In my current role at WebEngage, my primary responsibility is to build a retention marketing product for B2C companies that would help them drive revenues from their existing customers.

Our product has been around for a while. While we’ve been iterating on the product almost on a daily basis, there came a time when we wanted to take a structured approach to building the product, both from a short-term and long-term perspective. It’s the usual process of evolution that any product in any startup goes through.

We wanted to add many new features to the product. We also wanted to make changes to the existing functionality of the product. As such, we were able to quickly put together a list of almost 200 items that we wanted to work on over the next few quarters. The inputs for this exercise came from our customers, the insights from the team members at WebEngage and understanding what our competitors were upto. In some ways, we had built a highly unorganized product roadmap. Creating the roadmap was easy. Prioritizing the 200 items on the roadmap, wasn’t. Therefore, my immediate task was to quickly find a way to organize these items in their order of priority.

In my product roadmap research, I came across many articles that went into the details of how prioritisation can be done. A lot of it seemed unnecessarily complicated. In this post, I wanted to distill some of those learnings into creating a simple framework that companies can use to prioritize items on a product roadmap.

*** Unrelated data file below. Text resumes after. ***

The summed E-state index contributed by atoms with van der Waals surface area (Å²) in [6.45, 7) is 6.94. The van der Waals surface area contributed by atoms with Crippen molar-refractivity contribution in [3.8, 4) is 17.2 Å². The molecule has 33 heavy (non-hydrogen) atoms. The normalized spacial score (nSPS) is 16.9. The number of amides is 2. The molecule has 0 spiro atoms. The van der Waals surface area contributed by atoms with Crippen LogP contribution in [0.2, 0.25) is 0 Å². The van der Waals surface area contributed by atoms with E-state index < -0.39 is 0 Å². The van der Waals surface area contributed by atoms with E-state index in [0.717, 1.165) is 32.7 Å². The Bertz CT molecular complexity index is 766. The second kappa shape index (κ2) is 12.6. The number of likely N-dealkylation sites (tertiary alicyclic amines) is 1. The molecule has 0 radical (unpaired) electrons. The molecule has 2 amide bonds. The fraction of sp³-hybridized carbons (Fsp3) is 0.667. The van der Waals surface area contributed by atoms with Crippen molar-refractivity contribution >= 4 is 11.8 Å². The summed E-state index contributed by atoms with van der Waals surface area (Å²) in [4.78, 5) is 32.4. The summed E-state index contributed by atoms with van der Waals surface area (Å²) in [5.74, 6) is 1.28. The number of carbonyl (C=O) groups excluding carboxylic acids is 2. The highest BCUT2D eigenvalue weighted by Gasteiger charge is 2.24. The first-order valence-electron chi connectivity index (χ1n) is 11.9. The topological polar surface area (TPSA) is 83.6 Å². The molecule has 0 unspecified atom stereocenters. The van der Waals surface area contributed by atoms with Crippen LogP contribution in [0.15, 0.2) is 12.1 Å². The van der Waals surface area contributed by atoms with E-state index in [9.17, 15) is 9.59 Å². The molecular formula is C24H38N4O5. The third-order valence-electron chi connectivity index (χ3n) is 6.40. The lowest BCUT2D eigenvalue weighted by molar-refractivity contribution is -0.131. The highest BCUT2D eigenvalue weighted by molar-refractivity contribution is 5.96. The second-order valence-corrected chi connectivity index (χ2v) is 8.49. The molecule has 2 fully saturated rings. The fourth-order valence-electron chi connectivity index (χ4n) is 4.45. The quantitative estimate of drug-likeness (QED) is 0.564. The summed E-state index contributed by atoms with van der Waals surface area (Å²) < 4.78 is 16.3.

Segregate Items into Themes

Any product roadmap should have certain themes around which the product is going to get built over time. Each item on the product roadmap is then mapped to a specific theme. You could then prioritise the themes themselves based on the business goals such that you end up tackling only 3 or 4 themes in a particular quarter. Of course, the ideal process would be to first define the themes and then build a list of items that fits into each of these themes. In our case, we also ensured that we picked only those items that impacted a majority of our existing and potential customers.

What are themes? Themes could be as specific as Reducing churn by increasing engagementIncreasing the on-boarding and activation rateIncreasing sign-up to purchase conversions or as generic as Improving the overall UXMaking the system scalable etc. Ideally, each of these themes should move some metric for the company.

In our case, since we already had a wishlist of items we wanted to work on, I decided to attach broad themes to each of those items. Broad themes suited our requirements better than specific themes as our product is still in the early stages of the product evolution lifecycle. The next time we build a roadmap, it will mostly be around very specific themes.

Instead of creating 10 or 15 different themes and then prioritising the themes, I decided to instead limit the number of themes to just 5. Based on inputs from the management, I then realised that our immediate needs for the next couple of quarters were served by just 3 out of those 5 themes. Below is the list of the top 3 highest priority themes for us along which the product was going to evolve over the next couple of quarters:

  • Build new analytical features to drive user engagement
  • Build a beautiful user experience to make the product simple and intuitive thereby increasing conversions
  • Scale our systems to drive stability to cater to the massive growth in the number of customers

Having segregated items into themes, the next problem I encountered was to prioritize the various items in each of these themes as each theme had about 30 to 40 items linked to it.

Urgency, Effort and Impact

We then decided to rate each item in those 3 themes on the following parameters:

  • Urgency: On a scale of 1 to 5, how urgent was that item for our customers. 5 being most urgent and 1 being least urgent.
  • Impact: On a scale of 1 to 5, how much impact would that item have for our customers. 5 being maximum impact and 1 being lowest impact